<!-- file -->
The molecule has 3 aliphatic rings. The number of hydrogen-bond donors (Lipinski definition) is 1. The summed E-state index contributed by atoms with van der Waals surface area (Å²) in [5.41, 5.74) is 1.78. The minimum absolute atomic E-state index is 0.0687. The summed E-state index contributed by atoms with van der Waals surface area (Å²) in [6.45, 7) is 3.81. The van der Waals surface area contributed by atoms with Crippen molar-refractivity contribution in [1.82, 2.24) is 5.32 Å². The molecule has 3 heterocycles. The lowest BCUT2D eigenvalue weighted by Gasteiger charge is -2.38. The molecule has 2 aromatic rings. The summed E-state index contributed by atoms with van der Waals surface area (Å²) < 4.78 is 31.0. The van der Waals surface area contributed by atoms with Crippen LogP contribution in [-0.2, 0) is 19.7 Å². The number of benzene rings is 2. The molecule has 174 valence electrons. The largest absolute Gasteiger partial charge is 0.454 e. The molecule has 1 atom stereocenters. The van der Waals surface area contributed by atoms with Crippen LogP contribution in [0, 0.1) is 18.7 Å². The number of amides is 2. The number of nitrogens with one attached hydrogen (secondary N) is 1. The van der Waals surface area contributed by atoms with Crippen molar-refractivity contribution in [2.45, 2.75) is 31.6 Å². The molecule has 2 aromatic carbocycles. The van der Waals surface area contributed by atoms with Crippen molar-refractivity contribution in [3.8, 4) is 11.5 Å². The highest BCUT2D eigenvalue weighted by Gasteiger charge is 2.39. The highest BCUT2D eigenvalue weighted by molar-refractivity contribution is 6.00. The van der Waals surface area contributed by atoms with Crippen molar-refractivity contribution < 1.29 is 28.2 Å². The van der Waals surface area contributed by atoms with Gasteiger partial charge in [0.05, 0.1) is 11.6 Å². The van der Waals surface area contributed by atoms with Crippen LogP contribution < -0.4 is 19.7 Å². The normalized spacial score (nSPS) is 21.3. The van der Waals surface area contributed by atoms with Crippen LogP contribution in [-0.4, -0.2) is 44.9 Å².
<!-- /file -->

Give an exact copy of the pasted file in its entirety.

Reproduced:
The molecule has 3 aliphatic rings. The number of hydrogen-bond donors (Lipinski definition) is 1. The summed E-state index contributed by atoms with van der Waals surface area (Å²) in [5.41, 5.74) is 1.78. The minimum absolute atomic E-state index is 0.0687. The summed E-state index contributed by atoms with van der Waals surface area (Å²) in [6.45, 7) is 3.81. The van der Waals surface area contributed by atoms with Crippen molar-refractivity contribution in [1.82, 2.24) is 5.32 Å². The molecule has 3 heterocycles. The lowest BCUT2D eigenvalue weighted by Gasteiger charge is -2.38. The molecule has 2 aromatic rings. The summed E-state index contributed by atoms with van der Waals surface area (Å²) < 4.78 is 31.0. The van der Waals surface area contributed by atoms with Crippen LogP contribution in [-0.2, 0) is 19.7 Å². The number of benzene rings is 2. The molecule has 174 valence electrons. The largest absolute Gasteiger partial charge is 0.454 e. The molecule has 1 atom stereocenters. The van der Waals surface area contributed by atoms with Crippen LogP contribution in [0, 0.1) is 18.7 Å². The number of amides is 2. The number of nitrogens with one attached hydrogen (secondary N) is 1. The van der Waals surface area contributed by atoms with Crippen molar-refractivity contribution in [2.45, 2.75) is 31.6 Å². The molecule has 2 aromatic carbocycles. The van der Waals surface area contributed by atoms with Crippen molar-refractivity contribution in [3.8, 4) is 11.5 Å². The highest BCUT2D eigenvalue weighted by Gasteiger charge is 2.39. The highest BCUT2D eigenvalue weighted by molar-refractivity contribution is 6.00. The van der Waals surface area contributed by atoms with Crippen molar-refractivity contribution < 1.29 is 28.2 Å². The van der Waals surface area contributed by atoms with Gasteiger partial charge in [0.05, 0.1) is 11.6 Å². The van der Waals surface area contributed by atoms with Crippen LogP contribution < -0.4 is 19.7 Å². The normalized spacial score (nSPS) is 21.3. The van der Waals surface area contributed by atoms with Crippen LogP contribution in [-0.4, -0.2) is 44.9 Å².